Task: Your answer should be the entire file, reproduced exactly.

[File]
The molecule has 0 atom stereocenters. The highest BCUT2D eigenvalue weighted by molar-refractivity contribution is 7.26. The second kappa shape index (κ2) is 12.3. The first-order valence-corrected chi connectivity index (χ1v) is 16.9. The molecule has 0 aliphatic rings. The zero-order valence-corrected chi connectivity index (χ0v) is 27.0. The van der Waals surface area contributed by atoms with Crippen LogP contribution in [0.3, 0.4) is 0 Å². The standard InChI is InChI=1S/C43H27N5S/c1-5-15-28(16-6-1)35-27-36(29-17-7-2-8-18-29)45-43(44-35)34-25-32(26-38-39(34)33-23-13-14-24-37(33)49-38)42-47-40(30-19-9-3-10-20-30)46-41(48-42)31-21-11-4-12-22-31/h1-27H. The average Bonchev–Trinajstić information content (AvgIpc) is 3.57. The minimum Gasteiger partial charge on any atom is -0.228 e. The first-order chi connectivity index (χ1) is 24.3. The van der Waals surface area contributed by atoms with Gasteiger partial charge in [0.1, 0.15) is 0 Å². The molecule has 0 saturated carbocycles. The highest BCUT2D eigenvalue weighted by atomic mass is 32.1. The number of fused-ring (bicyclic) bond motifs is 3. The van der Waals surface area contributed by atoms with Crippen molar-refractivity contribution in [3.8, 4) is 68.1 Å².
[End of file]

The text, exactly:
The molecule has 0 atom stereocenters. The highest BCUT2D eigenvalue weighted by molar-refractivity contribution is 7.26. The second kappa shape index (κ2) is 12.3. The first-order valence-corrected chi connectivity index (χ1v) is 16.9. The molecule has 0 aliphatic rings. The zero-order valence-corrected chi connectivity index (χ0v) is 27.0. The van der Waals surface area contributed by atoms with Crippen LogP contribution in [0.3, 0.4) is 0 Å². The standard InChI is InChI=1S/C43H27N5S/c1-5-15-28(16-6-1)35-27-36(29-17-7-2-8-18-29)45-43(44-35)34-25-32(26-38-39(34)33-23-13-14-24-37(33)49-38)42-47-40(30-19-9-3-10-20-30)46-41(48-42)31-21-11-4-12-22-31/h1-27H. The average Bonchev–Trinajstić information content (AvgIpc) is 3.57. The minimum Gasteiger partial charge on any atom is -0.228 e. The first-order chi connectivity index (χ1) is 24.3. The van der Waals surface area contributed by atoms with Gasteiger partial charge in [0.1, 0.15) is 0 Å². The molecule has 0 saturated carbocycles. The highest BCUT2D eigenvalue weighted by atomic mass is 32.1. The number of fused-ring (bicyclic) bond motifs is 3. The van der Waals surface area contributed by atoms with Crippen molar-refractivity contribution in [3.8, 4) is 68.1 Å².